A contract may be vitiated by duress “where intimidation or improper pressure renders the consent of the party subjected to duress no true consent”. Compulsion may be exercised by way of physical force, or indirectly, by way of a threat of harm. In order to obtain an order setting aside a contract on the grounds of duress, actual violence or reasonable fear must be shown. The fear must be caused by the threat of some "considerable evil" to the person concerned, or to his, or her, family. The threat or intimidation must be unlawful, or contra bonos mores and the moral pressure used must have caused damage.”

The LAC went on to state that the burden of proving the duress rests on the party raising it which in this case would be the employee. In applying the aforementioned factors to this case, the LAC agreed with the LC and concluded that there was no duress.

The employee appealed further, this time to the Constitutional Court (“CC”). The CC dismissed the employee’s application and stated the following:

The applicant must be held bound. When parties settle an existing dispute in full and final settlement, none should be lightly released from an undertaking seriously and willingly embraced. This is particularly so if the agreement was, as here, for the benefit of the party seeking to escape the consequences of his own conduct. Even if the clause excluding access to courts were on its own invalid and unenforceable, the applicant must still fail. This is because he concluded an enforceable agreement that finally settled his dispute with his employer.”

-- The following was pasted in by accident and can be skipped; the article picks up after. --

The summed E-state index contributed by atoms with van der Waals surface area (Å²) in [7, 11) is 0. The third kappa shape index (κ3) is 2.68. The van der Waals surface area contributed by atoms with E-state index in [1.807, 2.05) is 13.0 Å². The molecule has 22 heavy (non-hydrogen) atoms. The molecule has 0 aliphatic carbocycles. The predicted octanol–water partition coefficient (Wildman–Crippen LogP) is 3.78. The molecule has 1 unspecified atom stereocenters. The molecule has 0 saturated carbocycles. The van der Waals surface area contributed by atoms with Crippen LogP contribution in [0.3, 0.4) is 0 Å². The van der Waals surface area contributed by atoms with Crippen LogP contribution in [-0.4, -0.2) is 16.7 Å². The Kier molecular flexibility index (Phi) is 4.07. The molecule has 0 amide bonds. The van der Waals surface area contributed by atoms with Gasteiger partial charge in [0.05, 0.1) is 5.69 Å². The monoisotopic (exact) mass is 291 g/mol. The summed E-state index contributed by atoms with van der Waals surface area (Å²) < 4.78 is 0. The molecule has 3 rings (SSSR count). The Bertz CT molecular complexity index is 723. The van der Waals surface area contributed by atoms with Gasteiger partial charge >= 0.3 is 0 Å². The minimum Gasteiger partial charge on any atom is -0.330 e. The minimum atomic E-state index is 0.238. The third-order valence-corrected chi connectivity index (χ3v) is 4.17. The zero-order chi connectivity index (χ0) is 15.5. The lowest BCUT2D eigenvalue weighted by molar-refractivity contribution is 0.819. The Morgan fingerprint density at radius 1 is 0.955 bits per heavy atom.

In light of the above, it is apparent that Mutual Separation Agreements are often final and binding in nature and accordingly employees are to tread carefully before concluding a Mutual Separation Agreement. Although it may be seen by an employee as a quick escape from challenging circumstances, employees must keep in mind the finality and consequences of the agreement. It is in these circumstances, that we recommend that legal advice be sought before concluding a Mutual Separation Agreement.


Saiendrie Moodley